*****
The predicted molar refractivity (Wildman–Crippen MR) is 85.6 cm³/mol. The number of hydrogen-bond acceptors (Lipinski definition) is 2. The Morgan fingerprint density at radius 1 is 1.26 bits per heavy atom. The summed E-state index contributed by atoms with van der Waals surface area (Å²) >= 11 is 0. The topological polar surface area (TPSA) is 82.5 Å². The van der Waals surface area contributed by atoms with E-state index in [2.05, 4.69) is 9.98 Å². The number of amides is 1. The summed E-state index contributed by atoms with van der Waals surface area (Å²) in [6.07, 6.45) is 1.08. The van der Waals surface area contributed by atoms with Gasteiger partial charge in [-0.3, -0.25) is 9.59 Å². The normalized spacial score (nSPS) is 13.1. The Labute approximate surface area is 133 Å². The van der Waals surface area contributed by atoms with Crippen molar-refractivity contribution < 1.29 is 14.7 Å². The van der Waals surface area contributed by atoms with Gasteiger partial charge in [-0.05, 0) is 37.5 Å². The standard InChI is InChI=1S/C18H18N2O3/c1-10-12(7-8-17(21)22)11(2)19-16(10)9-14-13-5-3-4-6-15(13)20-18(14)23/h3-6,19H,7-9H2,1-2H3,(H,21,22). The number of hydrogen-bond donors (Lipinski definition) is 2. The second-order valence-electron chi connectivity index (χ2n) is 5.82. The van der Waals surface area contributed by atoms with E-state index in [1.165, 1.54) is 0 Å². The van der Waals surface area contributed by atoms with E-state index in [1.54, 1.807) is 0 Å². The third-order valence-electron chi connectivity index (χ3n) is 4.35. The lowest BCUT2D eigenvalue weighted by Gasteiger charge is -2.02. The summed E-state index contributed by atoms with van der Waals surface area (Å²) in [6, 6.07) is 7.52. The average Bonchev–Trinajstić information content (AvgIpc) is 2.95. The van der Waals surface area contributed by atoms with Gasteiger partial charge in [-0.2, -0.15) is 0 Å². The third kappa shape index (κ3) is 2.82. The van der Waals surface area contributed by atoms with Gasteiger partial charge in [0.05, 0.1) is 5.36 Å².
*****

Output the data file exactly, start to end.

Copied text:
The predicted molar refractivity (Wildman–Crippen MR) is 85.6 cm³/mol. The number of hydrogen-bond acceptors (Lipinski definition) is 2. The Morgan fingerprint density at radius 1 is 1.26 bits per heavy atom. The summed E-state index contributed by atoms with van der Waals surface area (Å²) >= 11 is 0. The topological polar surface area (TPSA) is 82.5 Å². The van der Waals surface area contributed by atoms with E-state index in [2.05, 4.69) is 9.98 Å². The number of amides is 1. The summed E-state index contributed by atoms with van der Waals surface area (Å²) in [6.07, 6.45) is 1.08. The van der Waals surface area contributed by atoms with Gasteiger partial charge in [-0.3, -0.25) is 9.59 Å². The normalized spacial score (nSPS) is 13.1. The Labute approximate surface area is 133 Å². The van der Waals surface area contributed by atoms with Crippen molar-refractivity contribution < 1.29 is 14.7 Å². The van der Waals surface area contributed by atoms with Gasteiger partial charge in [-0.05, 0) is 37.5 Å². The standard InChI is InChI=1S/C18H18N2O3/c1-10-12(7-8-17(21)22)11(2)19-16(10)9-14-13-5-3-4-6-15(13)20-18(14)23/h3-6,19H,7-9H2,1-2H3,(H,21,22). The number of hydrogen-bond donors (Lipinski definition) is 2. The second-order valence-electron chi connectivity index (χ2n) is 5.82. The van der Waals surface area contributed by atoms with E-state index in [1.165, 1.54) is 0 Å². The van der Waals surface area contributed by atoms with E-state index in [1.54, 1.807) is 0 Å². The third-order valence-electron chi connectivity index (χ3n) is 4.35. The lowest BCUT2D eigenvalue weighted by Gasteiger charge is -2.02. The summed E-state index contributed by atoms with van der Waals surface area (Å²) in [6, 6.07) is 7.52. The average Bonchev–Trinajstić information content (AvgIpc) is 2.95. The van der Waals surface area contributed by atoms with Gasteiger partial charge in [-0.2, -0.15) is 0 Å². The third kappa shape index (κ3) is 2.82. The van der Waals surface area contributed by atoms with Gasteiger partial charge in [0.05, 0.1) is 5.36 Å².